No. 166: Masayuki Tadokoro, "No Conceivable Alternative to Democracy"
Japan's postwar democracy has often been termed phony, a charge arising from the long-maintained single-party rule by the Liberal Democratic Party (LDP) without any transfer of power to another party. Proponents of this argument assert that the absence of "regime change" during this period is attributable to the public's inability to actually elect the government democratically, and underlying this claim is their assertion that Japan's true rulers are privileged bureaucrats who steer the nation out of sight of the Japanese public.
Regardless of how correct this argument might have been, neither of these conditions applies any longer to today's Japan. The LDP's one-party dominance ended in 1994, from which time there have been a series of coalition governments; the Democratic Party of Japan (DPJ) has replaced the LDP as the party in power since 2008. The prestige of Japan's bureaucrats has been diminished by numerous failures and scandals, and declarations on the "brilliance of bureaucrats" no longer hold any weight. Having won elections on a plank of "political leadership," DPJ administrations have sought to eliminate the influence of bureaucrats in policy proposal/management. This change has been heralded by some people as "the dawn of democracy in Japan," but the reputation of supposedly more democratic Japanese politics has fallen lower than ever.
Certainly some of the problems in Japanese democracy stem from reasons peculiar to Japan. For example, because the country achieved economic success under severe restrictions imposed on its roles in national security issues, Japan's democracy was reduced to apportioning out the fruits of economic growth. As Japanese citizens were not able over the years to gain experience in choosing their own destinies even while sharing the risks and burdens, it is difficult to deny that they became irresponsible with respect to the modality of the state.
Public disillusionment with democracy is not, however, limited to Japan. In both the United States and Europe, there is strong discontent over politicians not undertaking careful deliberation when making important decisions but instead focusing entirely on power struggles. Public sentiment in the West was buoyed by the "Arab Spring," but it is doubtful that the actual records of the "democratic administrations" that replaced the dictators could be called encouraging at this early point. On the other hand, China and Russia, which were expected to become more respectful of liberal values and international norms if not fully democratic immediately after the Cold War, remain authoritarian and are becoming more assertive in pursuit of their narrow national interests rather than working together with democratic countries to manage global problems such as global warming and the humanitarian disaster in Syria.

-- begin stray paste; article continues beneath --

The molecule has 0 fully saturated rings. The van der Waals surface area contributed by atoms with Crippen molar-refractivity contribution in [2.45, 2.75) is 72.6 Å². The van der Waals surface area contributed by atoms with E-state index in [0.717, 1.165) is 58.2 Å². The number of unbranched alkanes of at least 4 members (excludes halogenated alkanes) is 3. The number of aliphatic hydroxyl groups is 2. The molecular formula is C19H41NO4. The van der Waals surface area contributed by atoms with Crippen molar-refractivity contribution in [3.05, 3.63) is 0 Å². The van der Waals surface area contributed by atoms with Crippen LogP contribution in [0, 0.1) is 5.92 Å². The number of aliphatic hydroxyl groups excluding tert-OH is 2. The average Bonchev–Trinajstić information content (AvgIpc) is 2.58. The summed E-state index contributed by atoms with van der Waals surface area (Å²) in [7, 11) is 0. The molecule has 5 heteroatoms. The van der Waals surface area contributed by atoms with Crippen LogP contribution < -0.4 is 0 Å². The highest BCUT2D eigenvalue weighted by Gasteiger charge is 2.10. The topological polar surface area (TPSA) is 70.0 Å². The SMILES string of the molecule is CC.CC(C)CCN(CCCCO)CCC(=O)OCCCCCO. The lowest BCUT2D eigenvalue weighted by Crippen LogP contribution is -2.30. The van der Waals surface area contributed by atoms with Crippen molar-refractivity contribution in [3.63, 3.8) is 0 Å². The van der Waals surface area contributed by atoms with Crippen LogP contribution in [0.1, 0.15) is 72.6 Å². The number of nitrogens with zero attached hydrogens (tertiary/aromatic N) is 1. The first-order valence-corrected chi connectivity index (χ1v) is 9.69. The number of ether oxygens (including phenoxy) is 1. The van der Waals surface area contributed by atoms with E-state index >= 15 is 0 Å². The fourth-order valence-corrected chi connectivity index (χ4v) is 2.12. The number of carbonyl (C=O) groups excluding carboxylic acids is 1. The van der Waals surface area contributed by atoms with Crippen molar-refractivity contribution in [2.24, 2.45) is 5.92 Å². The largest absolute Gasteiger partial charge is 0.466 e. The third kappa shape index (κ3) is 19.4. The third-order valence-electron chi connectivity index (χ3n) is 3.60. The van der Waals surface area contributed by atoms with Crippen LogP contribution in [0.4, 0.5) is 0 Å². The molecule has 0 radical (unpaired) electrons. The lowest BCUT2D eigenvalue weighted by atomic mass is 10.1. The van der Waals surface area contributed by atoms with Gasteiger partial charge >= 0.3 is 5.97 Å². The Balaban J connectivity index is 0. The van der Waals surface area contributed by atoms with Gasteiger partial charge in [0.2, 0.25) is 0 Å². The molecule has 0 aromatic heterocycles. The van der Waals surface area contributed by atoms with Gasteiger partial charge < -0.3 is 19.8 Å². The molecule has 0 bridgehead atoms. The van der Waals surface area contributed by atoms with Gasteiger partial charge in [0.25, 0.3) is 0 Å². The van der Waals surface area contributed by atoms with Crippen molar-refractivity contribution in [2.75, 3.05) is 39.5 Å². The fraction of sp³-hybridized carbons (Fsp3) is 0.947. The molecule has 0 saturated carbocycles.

We first should recognize that democracy and good government are not one and the same thing. Politics is a difficult business, even under democracy. We must acknowledge that the civil values of the rule of law and respect for human rights are not achievable straight away through a structure of strident expressions of opinion and elections. Furthermore, it is even questionable whether a democratic state is more rational and efficient than an authoritarian state.
Nevertheless, for the people of Japan and other countries with established democracies, there is no conceivable alternative to democracy. Given that, it would be preferable that we reaffirm democratic values, faulty though they may be, and intensify our solidarity on safeguarding those values. The Japanese do not vociferously lecture other countries on norms, but they are predisposed to frequently ignoring the fact that Japan's relations with countries that are democratic and with those that are not are qualitatively different. To give just one example, relations between Japan and South Korea can in no way be called smooth, but these relations differ completely from those between Japan and China as the territorial issues between the two countries have not led to a change in the status quo through force or to state-sanctioned riots over the territorial issues. Democracy remains "the worst form of government, except for all those other forms that have been tried from time to time."
Dr. Masayuki Tadokoro is a professor at Keio University.
The views expressed in this piece are the author's own and should not be attributed to The Association of Japanese Institutes of Strategic Studies.